[*] 581. The Subject Accusative of the Infinitive is regularly expressed in Indirect Discourse, even if it is wanting in the direct:
[*] Note 1.--But the subject is often omitted if easily understood:—
- “ īgnōscere imprūdentiae dīxit ” (B. G. 4.27) , he said he pardoned their rashness.
- eadem ab aliīs quaerit: reperit esse vēra (id. 1.18), he inquires about these same things from others; he finds that they are true.
- tē suspicor eīsdem rēbus quibus mē ipsum commovērī; (Cat. M. 1), I suspect that you are disturbed by the same things as I.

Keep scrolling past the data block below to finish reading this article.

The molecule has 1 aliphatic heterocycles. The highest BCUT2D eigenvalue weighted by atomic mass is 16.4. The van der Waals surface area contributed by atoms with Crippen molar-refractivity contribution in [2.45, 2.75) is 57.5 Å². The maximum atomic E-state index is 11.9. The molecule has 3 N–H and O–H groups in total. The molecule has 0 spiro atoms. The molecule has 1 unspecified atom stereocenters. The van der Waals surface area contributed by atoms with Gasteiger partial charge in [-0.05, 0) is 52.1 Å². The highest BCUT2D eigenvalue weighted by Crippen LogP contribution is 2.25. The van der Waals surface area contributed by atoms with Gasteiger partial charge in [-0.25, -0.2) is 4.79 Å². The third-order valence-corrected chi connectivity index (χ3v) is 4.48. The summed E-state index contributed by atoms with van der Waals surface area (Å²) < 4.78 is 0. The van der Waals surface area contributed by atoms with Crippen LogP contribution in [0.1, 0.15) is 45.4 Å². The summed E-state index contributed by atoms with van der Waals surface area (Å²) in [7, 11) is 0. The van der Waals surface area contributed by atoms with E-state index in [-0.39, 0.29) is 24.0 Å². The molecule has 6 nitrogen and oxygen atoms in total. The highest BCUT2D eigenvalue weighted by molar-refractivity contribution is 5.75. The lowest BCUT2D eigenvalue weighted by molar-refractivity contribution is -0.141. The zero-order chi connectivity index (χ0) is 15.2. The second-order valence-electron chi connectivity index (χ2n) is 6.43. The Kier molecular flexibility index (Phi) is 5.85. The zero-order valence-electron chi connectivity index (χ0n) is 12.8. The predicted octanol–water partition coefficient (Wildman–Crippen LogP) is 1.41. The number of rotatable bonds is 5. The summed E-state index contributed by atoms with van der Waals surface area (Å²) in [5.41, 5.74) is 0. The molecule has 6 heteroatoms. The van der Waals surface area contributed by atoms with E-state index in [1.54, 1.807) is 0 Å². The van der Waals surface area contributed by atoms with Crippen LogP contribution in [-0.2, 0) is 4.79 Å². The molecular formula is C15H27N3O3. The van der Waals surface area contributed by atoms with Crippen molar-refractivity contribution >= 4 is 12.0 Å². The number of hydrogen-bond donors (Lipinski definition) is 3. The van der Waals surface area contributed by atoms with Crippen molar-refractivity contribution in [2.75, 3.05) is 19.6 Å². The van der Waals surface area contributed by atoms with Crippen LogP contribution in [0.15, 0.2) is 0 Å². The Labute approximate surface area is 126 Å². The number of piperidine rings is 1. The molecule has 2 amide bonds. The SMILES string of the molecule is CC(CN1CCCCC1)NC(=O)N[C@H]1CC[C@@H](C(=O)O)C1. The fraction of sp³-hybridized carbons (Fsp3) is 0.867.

- “cōnfīdō tamen haec quoque tibi nōn minus grāta quam ipsōs librōs futūra ” (Plin. Ep. 3.5.20) , I trust that these facts too will be no less pleasing to you than the books themselves.
[*] Note 3.--In poetry, by a Greek idiom, a Predicate Noun or Adjective in the indirect discourse sometimes agrees with the subject of the main verb:—